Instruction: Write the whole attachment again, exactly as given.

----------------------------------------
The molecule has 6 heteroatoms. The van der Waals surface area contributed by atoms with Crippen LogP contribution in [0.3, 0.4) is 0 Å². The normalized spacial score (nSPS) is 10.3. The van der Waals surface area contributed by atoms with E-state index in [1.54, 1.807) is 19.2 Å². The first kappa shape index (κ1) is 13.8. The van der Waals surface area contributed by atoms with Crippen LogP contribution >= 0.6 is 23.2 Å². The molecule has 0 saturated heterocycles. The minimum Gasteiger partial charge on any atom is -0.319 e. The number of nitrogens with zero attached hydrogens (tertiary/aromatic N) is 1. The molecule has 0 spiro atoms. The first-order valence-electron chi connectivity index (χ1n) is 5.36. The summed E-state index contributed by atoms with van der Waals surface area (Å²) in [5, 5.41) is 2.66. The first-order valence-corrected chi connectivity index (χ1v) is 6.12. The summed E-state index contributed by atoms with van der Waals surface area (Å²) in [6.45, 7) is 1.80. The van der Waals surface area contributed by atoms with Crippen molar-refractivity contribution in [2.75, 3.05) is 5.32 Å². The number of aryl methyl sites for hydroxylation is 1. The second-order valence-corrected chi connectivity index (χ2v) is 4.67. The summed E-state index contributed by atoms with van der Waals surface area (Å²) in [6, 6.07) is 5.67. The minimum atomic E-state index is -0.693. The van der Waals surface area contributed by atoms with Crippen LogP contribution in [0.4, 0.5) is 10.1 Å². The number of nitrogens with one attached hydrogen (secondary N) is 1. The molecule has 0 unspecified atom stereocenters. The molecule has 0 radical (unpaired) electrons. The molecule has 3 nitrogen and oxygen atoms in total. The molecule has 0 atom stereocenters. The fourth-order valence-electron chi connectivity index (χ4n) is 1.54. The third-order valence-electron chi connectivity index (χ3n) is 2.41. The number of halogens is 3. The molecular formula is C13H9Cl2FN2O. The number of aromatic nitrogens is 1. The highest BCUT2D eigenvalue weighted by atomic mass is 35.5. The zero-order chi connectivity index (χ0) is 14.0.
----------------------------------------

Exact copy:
The molecule has 6 heteroatoms. The van der Waals surface area contributed by atoms with Crippen LogP contribution in [0.3, 0.4) is 0 Å². The normalized spacial score (nSPS) is 10.3. The van der Waals surface area contributed by atoms with E-state index in [1.54, 1.807) is 19.2 Å². The first kappa shape index (κ1) is 13.8. The van der Waals surface area contributed by atoms with Crippen LogP contribution >= 0.6 is 23.2 Å². The molecule has 0 saturated heterocycles. The minimum Gasteiger partial charge on any atom is -0.319 e. The number of nitrogens with zero attached hydrogens (tertiary/aromatic N) is 1. The molecule has 0 spiro atoms. The first-order valence-electron chi connectivity index (χ1n) is 5.36. The summed E-state index contributed by atoms with van der Waals surface area (Å²) in [5, 5.41) is 2.66. The first-order valence-corrected chi connectivity index (χ1v) is 6.12. The summed E-state index contributed by atoms with van der Waals surface area (Å²) in [6.45, 7) is 1.80. The van der Waals surface area contributed by atoms with Crippen molar-refractivity contribution in [2.75, 3.05) is 5.32 Å². The number of aryl methyl sites for hydroxylation is 1. The second-order valence-corrected chi connectivity index (χ2v) is 4.67. The summed E-state index contributed by atoms with van der Waals surface area (Å²) in [6, 6.07) is 5.67. The minimum atomic E-state index is -0.693. The van der Waals surface area contributed by atoms with Crippen LogP contribution in [0.4, 0.5) is 10.1 Å². The number of nitrogens with one attached hydrogen (secondary N) is 1. The molecule has 0 unspecified atom stereocenters. The molecule has 0 radical (unpaired) electrons. The molecule has 3 nitrogen and oxygen atoms in total. The molecule has 0 atom stereocenters. The fourth-order valence-electron chi connectivity index (χ4n) is 1.54. The third-order valence-electron chi connectivity index (χ3n) is 2.41. The number of halogens is 3. The molecular formula is C13H9Cl2FN2O. The number of aromatic nitrogens is 1. The highest BCUT2D eigenvalue weighted by atomic mass is 35.5. The zero-order chi connectivity index (χ0) is 14.0.